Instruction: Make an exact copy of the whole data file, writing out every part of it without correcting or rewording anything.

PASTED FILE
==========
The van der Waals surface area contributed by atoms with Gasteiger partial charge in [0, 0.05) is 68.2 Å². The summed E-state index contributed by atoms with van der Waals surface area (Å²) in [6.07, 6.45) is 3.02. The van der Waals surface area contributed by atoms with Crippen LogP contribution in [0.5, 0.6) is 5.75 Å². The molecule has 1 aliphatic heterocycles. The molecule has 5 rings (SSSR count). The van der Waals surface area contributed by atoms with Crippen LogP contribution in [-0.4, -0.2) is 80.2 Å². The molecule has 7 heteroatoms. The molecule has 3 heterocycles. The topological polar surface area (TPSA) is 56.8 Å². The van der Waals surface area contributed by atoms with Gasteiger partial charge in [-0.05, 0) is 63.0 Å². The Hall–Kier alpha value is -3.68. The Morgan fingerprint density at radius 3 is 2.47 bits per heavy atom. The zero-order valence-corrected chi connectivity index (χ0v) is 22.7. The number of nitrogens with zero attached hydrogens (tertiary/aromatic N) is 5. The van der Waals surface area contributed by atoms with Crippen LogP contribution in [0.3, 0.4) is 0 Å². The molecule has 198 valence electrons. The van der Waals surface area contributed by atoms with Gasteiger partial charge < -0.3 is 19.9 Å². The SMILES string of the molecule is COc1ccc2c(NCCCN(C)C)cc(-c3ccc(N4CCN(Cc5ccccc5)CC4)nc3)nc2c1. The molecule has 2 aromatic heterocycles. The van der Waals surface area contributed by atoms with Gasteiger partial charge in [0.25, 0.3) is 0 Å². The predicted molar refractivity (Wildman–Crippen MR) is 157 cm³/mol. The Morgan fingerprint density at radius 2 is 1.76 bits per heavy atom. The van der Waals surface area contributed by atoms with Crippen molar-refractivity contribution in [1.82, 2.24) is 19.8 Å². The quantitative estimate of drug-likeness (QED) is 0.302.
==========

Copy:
The van der Waals surface area contributed by atoms with Gasteiger partial charge in [0, 0.05) is 68.2 Å². The summed E-state index contributed by atoms with van der Waals surface area (Å²) in [6.07, 6.45) is 3.02. The van der Waals surface area contributed by atoms with Crippen LogP contribution in [0.5, 0.6) is 5.75 Å². The molecule has 1 aliphatic heterocycles. The molecule has 5 rings (SSSR count). The van der Waals surface area contributed by atoms with Crippen LogP contribution in [-0.4, -0.2) is 80.2 Å². The molecule has 7 heteroatoms. The molecule has 3 heterocycles. The topological polar surface area (TPSA) is 56.8 Å². The van der Waals surface area contributed by atoms with Gasteiger partial charge in [-0.05, 0) is 63.0 Å². The Hall–Kier alpha value is -3.68. The Morgan fingerprint density at radius 3 is 2.47 bits per heavy atom. The zero-order valence-corrected chi connectivity index (χ0v) is 22.7. The number of nitrogens with zero attached hydrogens (tertiary/aromatic N) is 5. The van der Waals surface area contributed by atoms with Crippen LogP contribution in [0.3, 0.4) is 0 Å². The molecule has 198 valence electrons. The van der Waals surface area contributed by atoms with Gasteiger partial charge < -0.3 is 19.9 Å². The SMILES string of the molecule is COc1ccc2c(NCCCN(C)C)cc(-c3ccc(N4CCN(Cc5ccccc5)CC4)nc3)nc2c1. The molecule has 2 aromatic heterocycles. The van der Waals surface area contributed by atoms with Gasteiger partial charge in [0.25, 0.3) is 0 Å². The predicted molar refractivity (Wildman–Crippen MR) is 157 cm³/mol. The Morgan fingerprint density at radius 2 is 1.76 bits per heavy atom. The van der Waals surface area contributed by atoms with Crippen molar-refractivity contribution in [1.82, 2.24) is 19.8 Å². The quantitative estimate of drug-likeness (QED) is 0.302.